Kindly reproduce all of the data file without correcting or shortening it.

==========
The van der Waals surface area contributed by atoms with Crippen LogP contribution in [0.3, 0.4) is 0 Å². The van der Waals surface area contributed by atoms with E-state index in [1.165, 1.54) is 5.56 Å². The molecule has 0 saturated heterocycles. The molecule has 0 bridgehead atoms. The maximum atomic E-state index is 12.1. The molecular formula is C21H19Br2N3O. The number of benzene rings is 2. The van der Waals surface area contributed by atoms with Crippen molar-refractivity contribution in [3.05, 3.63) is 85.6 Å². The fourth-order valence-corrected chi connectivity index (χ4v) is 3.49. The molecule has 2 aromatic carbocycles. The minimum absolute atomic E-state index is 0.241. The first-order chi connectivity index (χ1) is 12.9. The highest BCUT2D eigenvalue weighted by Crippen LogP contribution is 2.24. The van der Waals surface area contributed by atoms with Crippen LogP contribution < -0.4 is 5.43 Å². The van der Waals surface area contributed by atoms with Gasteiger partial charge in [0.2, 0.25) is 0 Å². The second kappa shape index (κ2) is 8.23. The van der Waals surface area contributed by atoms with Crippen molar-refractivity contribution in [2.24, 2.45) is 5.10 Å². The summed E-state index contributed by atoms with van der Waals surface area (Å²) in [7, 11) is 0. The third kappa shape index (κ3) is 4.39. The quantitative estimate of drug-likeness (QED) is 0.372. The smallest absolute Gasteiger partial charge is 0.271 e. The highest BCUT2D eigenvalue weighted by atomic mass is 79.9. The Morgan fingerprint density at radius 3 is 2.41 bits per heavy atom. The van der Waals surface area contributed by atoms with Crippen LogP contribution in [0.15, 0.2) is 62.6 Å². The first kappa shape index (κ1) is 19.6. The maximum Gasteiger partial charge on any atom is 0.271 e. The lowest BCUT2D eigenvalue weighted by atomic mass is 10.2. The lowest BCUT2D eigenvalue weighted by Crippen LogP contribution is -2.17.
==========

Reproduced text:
The van der Waals surface area contributed by atoms with Crippen LogP contribution in [0.3, 0.4) is 0 Å². The van der Waals surface area contributed by atoms with E-state index in [1.165, 1.54) is 5.56 Å². The molecule has 0 saturated heterocycles. The molecule has 0 bridgehead atoms. The maximum atomic E-state index is 12.1. The molecular formula is C21H19Br2N3O. The number of benzene rings is 2. The van der Waals surface area contributed by atoms with Crippen molar-refractivity contribution in [3.05, 3.63) is 85.6 Å². The fourth-order valence-corrected chi connectivity index (χ4v) is 3.49. The molecule has 2 aromatic carbocycles. The minimum absolute atomic E-state index is 0.241. The first-order chi connectivity index (χ1) is 12.9. The highest BCUT2D eigenvalue weighted by Crippen LogP contribution is 2.24. The van der Waals surface area contributed by atoms with Crippen LogP contribution < -0.4 is 5.43 Å². The van der Waals surface area contributed by atoms with Gasteiger partial charge in [0.2, 0.25) is 0 Å². The second kappa shape index (κ2) is 8.23. The van der Waals surface area contributed by atoms with Crippen molar-refractivity contribution in [2.24, 2.45) is 5.10 Å². The summed E-state index contributed by atoms with van der Waals surface area (Å²) in [7, 11) is 0. The third kappa shape index (κ3) is 4.39. The quantitative estimate of drug-likeness (QED) is 0.372. The smallest absolute Gasteiger partial charge is 0.271 e. The highest BCUT2D eigenvalue weighted by atomic mass is 79.9. The Morgan fingerprint density at radius 3 is 2.41 bits per heavy atom. The van der Waals surface area contributed by atoms with Crippen LogP contribution in [0.15, 0.2) is 62.6 Å². The first kappa shape index (κ1) is 19.6. The maximum Gasteiger partial charge on any atom is 0.271 e. The lowest BCUT2D eigenvalue weighted by atomic mass is 10.2. The lowest BCUT2D eigenvalue weighted by Crippen LogP contribution is -2.17.